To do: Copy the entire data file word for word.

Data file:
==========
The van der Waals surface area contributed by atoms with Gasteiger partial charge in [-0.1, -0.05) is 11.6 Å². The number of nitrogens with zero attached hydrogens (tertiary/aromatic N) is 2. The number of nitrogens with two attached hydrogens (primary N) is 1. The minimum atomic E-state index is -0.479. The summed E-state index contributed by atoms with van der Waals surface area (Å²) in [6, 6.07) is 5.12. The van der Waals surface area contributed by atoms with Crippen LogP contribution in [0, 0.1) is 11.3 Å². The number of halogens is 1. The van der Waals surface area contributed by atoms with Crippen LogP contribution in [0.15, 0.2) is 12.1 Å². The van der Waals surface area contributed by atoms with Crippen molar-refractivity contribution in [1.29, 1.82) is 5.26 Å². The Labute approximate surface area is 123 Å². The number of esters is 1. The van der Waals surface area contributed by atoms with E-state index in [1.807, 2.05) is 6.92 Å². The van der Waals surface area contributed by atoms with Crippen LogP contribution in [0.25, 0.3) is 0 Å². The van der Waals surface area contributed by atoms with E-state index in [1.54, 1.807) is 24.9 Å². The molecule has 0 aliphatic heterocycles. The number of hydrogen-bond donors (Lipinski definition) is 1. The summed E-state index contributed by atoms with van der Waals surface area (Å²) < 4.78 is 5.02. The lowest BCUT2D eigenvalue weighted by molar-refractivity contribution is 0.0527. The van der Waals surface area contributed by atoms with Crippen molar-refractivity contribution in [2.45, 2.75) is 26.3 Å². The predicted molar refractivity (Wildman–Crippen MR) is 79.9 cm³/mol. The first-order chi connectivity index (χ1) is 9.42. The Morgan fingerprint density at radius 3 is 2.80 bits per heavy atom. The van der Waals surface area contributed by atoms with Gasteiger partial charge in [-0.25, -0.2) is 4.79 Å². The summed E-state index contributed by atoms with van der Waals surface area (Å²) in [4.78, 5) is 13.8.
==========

The van der Waals surface area contributed by atoms with Gasteiger partial charge in [-0.1, -0.05) is 11.6 Å². The number of nitrogens with zero attached hydrogens (tertiary/aromatic N) is 2. The number of nitrogens with two attached hydrogens (primary N) is 1. The minimum atomic E-state index is -0.479. The summed E-state index contributed by atoms with van der Waals surface area (Å²) in [6, 6.07) is 5.12. The van der Waals surface area contributed by atoms with Crippen LogP contribution in [0, 0.1) is 11.3 Å². The number of halogens is 1. The van der Waals surface area contributed by atoms with Crippen LogP contribution in [0.15, 0.2) is 12.1 Å². The van der Waals surface area contributed by atoms with Crippen molar-refractivity contribution in [1.29, 1.82) is 5.26 Å². The Labute approximate surface area is 123 Å². The number of esters is 1. The van der Waals surface area contributed by atoms with E-state index in [1.807, 2.05) is 6.92 Å². The van der Waals surface area contributed by atoms with Crippen LogP contribution in [0.25, 0.3) is 0 Å². The van der Waals surface area contributed by atoms with E-state index in [1.54, 1.807) is 24.9 Å². The molecule has 0 aliphatic heterocycles. The number of hydrogen-bond donors (Lipinski definition) is 1. The summed E-state index contributed by atoms with van der Waals surface area (Å²) < 4.78 is 5.02. The lowest BCUT2D eigenvalue weighted by molar-refractivity contribution is 0.0527. The van der Waals surface area contributed by atoms with Crippen molar-refractivity contribution in [2.45, 2.75) is 26.3 Å². The predicted molar refractivity (Wildman–Crippen MR) is 79.9 cm³/mol. The first-order chi connectivity index (χ1) is 9.42. The Morgan fingerprint density at radius 3 is 2.80 bits per heavy atom. The van der Waals surface area contributed by atoms with Gasteiger partial charge in [-0.25, -0.2) is 4.79 Å². The summed E-state index contributed by atoms with van der Waals surface area (Å²) in [4.78, 5) is 13.8.